Yet tragedy permeated the Fort Ross Story. Atherton repeatedly wrote of the Russian disappearance as a tragedy, perhaps most ominously illustrated in her concern with the Fort Ross cemetery. As she described it in 1893, “on a lonely knoll between the forest and the gray ponderous ocean, flanked on either side by wild beautiful gulches, are fifty or more graves of dead and gone Russians, with not a line to preserve the ego, once so mighty.” 111 In The Doomswoman , Atherton placed the graveyard “on a knoll so bare and black and isolated that its destiny was surely taken into account at creation…The forest seemed blacker just behind it, the shadows thicker in the gorges that embraced it, the ocean grayer and more illimitable before it.” Referencing a fictional exiled princess, Atherton wrote, “Natalie Ivanhoff is there in her copper coffin, forgotten already.” 112 The cemetery became a device to consider Russian tragedy ( figs. 5 and 6 ).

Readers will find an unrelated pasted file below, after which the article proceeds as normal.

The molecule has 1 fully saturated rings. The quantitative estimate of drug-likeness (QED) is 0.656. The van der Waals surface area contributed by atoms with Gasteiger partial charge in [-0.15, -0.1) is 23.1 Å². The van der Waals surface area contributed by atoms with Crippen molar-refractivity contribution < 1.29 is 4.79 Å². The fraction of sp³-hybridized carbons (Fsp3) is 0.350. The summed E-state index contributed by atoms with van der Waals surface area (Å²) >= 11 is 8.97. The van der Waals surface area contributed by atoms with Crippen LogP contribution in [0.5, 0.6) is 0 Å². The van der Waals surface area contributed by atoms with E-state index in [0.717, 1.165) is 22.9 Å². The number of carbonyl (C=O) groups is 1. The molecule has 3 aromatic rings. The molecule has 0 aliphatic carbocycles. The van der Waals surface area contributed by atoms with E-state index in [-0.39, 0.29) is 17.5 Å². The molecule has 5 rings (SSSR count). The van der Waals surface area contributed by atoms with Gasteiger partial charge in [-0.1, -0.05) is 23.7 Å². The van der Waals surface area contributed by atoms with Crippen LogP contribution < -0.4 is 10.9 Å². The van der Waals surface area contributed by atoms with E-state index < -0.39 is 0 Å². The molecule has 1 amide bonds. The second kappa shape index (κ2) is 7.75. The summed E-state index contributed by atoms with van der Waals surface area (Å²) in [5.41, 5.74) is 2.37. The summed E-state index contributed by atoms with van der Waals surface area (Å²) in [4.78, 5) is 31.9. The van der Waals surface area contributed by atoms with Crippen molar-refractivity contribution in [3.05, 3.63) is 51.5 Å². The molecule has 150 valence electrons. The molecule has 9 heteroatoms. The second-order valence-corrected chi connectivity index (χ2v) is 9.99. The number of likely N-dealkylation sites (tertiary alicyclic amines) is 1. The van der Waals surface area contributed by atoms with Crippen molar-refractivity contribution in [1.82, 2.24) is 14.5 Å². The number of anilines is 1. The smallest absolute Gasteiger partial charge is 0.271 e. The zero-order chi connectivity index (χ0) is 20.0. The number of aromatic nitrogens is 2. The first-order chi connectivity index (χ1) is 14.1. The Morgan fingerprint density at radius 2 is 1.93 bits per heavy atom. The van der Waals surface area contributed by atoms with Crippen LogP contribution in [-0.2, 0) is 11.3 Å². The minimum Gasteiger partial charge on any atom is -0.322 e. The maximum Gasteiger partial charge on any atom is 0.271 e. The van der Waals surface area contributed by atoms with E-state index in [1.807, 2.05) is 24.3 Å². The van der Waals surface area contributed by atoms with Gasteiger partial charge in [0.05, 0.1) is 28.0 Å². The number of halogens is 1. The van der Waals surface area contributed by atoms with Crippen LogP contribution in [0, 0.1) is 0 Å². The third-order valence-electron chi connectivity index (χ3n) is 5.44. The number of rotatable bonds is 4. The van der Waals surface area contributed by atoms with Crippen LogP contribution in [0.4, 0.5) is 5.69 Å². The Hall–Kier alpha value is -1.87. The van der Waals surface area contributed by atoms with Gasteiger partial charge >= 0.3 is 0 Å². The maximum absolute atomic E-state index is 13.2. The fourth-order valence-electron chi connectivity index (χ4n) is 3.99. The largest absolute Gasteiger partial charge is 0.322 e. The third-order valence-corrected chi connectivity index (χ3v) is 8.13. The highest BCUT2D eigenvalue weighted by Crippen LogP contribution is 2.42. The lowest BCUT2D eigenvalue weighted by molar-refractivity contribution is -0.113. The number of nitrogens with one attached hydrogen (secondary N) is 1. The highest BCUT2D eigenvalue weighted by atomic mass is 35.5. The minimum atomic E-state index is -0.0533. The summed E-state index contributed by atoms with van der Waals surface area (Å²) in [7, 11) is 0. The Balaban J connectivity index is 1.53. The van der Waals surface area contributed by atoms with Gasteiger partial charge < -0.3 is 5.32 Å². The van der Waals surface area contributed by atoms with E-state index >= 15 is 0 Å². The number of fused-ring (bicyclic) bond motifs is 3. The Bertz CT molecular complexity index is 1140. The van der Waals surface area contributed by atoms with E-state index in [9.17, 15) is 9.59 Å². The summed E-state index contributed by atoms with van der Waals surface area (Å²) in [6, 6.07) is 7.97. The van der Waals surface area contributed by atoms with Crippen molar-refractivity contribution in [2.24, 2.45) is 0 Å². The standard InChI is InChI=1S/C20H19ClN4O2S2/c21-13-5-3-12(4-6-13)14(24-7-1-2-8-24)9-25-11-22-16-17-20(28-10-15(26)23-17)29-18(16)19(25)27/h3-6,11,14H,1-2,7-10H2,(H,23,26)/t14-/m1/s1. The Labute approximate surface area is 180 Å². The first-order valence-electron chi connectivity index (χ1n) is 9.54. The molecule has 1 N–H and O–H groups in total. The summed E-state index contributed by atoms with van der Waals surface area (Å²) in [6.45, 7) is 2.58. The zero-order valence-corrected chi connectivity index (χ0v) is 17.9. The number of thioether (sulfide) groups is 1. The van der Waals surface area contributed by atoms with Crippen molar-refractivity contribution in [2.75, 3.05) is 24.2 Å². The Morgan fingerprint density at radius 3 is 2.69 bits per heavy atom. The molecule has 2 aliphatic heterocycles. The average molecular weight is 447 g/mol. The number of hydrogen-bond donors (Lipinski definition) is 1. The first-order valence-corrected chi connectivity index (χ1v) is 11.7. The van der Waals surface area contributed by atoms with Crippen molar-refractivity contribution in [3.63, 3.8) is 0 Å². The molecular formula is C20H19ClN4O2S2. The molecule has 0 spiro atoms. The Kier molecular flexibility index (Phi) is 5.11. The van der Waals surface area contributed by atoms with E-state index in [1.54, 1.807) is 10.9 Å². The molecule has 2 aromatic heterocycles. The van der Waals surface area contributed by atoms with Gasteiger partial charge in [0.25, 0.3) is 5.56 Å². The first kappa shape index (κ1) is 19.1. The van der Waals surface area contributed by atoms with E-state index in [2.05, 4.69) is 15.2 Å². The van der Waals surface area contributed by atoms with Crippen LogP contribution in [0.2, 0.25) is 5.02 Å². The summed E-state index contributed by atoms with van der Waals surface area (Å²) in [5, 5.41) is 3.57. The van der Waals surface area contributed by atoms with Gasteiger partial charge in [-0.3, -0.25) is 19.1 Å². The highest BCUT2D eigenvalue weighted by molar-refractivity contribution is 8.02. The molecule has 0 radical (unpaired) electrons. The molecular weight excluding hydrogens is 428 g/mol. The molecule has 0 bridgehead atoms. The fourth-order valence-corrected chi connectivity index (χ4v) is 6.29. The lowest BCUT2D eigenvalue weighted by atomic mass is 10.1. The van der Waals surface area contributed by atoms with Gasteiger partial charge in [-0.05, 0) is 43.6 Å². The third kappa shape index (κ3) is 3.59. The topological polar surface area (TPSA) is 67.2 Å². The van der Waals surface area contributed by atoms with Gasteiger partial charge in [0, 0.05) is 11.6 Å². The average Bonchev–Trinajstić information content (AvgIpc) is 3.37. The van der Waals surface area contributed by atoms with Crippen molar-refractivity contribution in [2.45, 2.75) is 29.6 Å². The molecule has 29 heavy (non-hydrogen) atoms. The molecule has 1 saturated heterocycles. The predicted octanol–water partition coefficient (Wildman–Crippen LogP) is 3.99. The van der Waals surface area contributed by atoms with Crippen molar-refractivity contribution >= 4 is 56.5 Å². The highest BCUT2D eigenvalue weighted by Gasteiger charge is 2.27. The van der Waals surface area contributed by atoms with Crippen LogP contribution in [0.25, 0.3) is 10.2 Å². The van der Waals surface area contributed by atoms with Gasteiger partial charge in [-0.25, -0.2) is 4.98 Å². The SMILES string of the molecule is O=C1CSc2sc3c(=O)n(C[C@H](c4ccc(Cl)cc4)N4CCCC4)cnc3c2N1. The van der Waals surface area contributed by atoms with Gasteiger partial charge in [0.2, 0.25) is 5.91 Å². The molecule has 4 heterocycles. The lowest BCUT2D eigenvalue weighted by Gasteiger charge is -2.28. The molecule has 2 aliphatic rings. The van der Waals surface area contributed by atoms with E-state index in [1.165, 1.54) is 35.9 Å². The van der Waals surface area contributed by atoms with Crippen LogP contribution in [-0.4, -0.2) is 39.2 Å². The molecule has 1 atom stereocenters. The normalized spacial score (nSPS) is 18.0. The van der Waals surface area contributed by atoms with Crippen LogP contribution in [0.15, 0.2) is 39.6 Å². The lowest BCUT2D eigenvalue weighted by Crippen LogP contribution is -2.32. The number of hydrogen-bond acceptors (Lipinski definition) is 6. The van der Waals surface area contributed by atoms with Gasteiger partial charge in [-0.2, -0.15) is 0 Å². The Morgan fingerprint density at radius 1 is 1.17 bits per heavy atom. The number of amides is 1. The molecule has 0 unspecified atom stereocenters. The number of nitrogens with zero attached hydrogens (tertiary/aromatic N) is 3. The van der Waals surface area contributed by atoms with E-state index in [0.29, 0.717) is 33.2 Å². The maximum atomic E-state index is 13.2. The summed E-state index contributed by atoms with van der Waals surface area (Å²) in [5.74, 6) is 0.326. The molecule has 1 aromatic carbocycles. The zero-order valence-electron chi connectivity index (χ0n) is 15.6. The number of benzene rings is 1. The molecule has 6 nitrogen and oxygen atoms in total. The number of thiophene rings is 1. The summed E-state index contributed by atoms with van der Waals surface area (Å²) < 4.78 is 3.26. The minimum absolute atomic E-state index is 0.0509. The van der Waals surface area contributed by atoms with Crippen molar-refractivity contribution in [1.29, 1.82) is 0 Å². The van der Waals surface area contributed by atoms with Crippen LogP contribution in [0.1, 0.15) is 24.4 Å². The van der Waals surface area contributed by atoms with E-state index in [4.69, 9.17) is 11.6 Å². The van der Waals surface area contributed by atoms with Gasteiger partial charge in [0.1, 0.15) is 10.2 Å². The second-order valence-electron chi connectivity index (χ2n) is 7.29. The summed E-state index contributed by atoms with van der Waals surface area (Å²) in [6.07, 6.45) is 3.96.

View of Fort Ross Cemetery in the early 1900s, presumably following the 1906 earthquake. Call Ranch and the fallen Russian chapel are visible in the background. Courtesy of the Sonoma County Library Photo Collection.

View of Fort Ross Cemetery in the early 1900s, presumably following the 1906 earthquake. Call Ranch and the fallen Russian chapel are visible in the background. Courtesy of the Sonoma County Library Photo Collection.

View of the reconstructed fort complex from the cemetery. Source: Photo taken by author, 2019.

View of the reconstructed fort complex from the cemetery. Source: Photo taken by author, 2019.

Why did Atherton emphasize melancholic failure? And, to return to an earlier anecdote, why might Atherton rob a Russian grave? As scholars have shown, settlers have long used Indigenous burial sites to convince themselves of Indigenous peoples’ disappearance. 113 Extinction myths allow settlers to claim a local identity that otherwise belongs to Indigenous people. But the Fort Ross Story added a unique angle to the extinction myth. Atherton framed the cemetery—where in actuality Russian, Alaska Native, Sakha, and potentially Pomo and Miwok people were buried—as thoroughly Russian. 114 She mourned Russian disappearance, and by doing so portrayed the site’s Indigenous pasts and presents as so distant that they were unspeakable. To many settlers, the “ancient” people at this site were not Indigenous, but Russian. At Metini-Ross, writers hid forced removal beneath absent Russianness.